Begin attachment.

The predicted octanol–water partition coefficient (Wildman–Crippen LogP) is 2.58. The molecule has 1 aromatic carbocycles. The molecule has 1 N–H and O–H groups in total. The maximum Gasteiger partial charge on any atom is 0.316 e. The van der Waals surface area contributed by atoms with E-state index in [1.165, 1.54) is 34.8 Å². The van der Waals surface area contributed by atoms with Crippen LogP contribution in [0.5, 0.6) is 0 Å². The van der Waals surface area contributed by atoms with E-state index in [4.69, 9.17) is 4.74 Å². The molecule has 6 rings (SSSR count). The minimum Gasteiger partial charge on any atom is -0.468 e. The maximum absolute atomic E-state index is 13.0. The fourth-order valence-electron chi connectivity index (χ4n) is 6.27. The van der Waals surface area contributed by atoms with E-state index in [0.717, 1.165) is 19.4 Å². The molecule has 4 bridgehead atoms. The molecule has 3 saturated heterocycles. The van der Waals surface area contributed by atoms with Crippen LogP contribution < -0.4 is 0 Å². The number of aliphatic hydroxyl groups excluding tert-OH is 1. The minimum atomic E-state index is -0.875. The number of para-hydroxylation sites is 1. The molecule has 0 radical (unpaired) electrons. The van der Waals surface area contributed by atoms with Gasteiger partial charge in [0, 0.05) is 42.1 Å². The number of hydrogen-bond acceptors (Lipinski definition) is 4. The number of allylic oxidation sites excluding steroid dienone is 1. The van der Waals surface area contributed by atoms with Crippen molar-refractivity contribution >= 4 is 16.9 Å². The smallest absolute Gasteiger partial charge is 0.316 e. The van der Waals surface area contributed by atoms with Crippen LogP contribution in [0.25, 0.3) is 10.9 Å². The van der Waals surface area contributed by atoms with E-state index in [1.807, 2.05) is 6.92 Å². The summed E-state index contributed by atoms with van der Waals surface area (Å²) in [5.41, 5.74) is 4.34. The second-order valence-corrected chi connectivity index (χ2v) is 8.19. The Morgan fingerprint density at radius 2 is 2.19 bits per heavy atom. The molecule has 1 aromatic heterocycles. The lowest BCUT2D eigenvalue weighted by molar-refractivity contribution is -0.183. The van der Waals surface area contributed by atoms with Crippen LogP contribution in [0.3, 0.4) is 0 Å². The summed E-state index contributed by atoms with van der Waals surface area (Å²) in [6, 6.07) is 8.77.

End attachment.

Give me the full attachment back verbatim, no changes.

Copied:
The predicted octanol–water partition coefficient (Wildman–Crippen LogP) is 2.58. The molecule has 1 aromatic carbocycles. The molecule has 1 N–H and O–H groups in total. The maximum Gasteiger partial charge on any atom is 0.316 e. The van der Waals surface area contributed by atoms with E-state index in [1.165, 1.54) is 34.8 Å². The van der Waals surface area contributed by atoms with Crippen LogP contribution in [0.5, 0.6) is 0 Å². The van der Waals surface area contributed by atoms with E-state index in [4.69, 9.17) is 4.74 Å². The molecule has 6 rings (SSSR count). The minimum Gasteiger partial charge on any atom is -0.468 e. The maximum absolute atomic E-state index is 13.0. The fourth-order valence-electron chi connectivity index (χ4n) is 6.27. The van der Waals surface area contributed by atoms with E-state index in [0.717, 1.165) is 19.4 Å². The molecule has 4 bridgehead atoms. The molecule has 3 saturated heterocycles. The van der Waals surface area contributed by atoms with Crippen LogP contribution < -0.4 is 0 Å². The number of aliphatic hydroxyl groups excluding tert-OH is 1. The minimum atomic E-state index is -0.875. The number of para-hydroxylation sites is 1. The molecule has 0 radical (unpaired) electrons. The van der Waals surface area contributed by atoms with Gasteiger partial charge in [0, 0.05) is 42.1 Å². The number of hydrogen-bond acceptors (Lipinski definition) is 4. The number of allylic oxidation sites excluding steroid dienone is 1. The van der Waals surface area contributed by atoms with Crippen molar-refractivity contribution >= 4 is 16.9 Å². The smallest absolute Gasteiger partial charge is 0.316 e. The van der Waals surface area contributed by atoms with Crippen LogP contribution in [0.25, 0.3) is 10.9 Å². The van der Waals surface area contributed by atoms with E-state index in [1.807, 2.05) is 6.92 Å². The summed E-state index contributed by atoms with van der Waals surface area (Å²) in [5.41, 5.74) is 4.34. The second-order valence-corrected chi connectivity index (χ2v) is 8.19. The Morgan fingerprint density at radius 2 is 2.19 bits per heavy atom. The molecule has 1 aromatic heterocycles. The lowest BCUT2D eigenvalue weighted by molar-refractivity contribution is -0.183. The van der Waals surface area contributed by atoms with Crippen LogP contribution in [0.3, 0.4) is 0 Å². The summed E-state index contributed by atoms with van der Waals surface area (Å²) in [6, 6.07) is 8.77.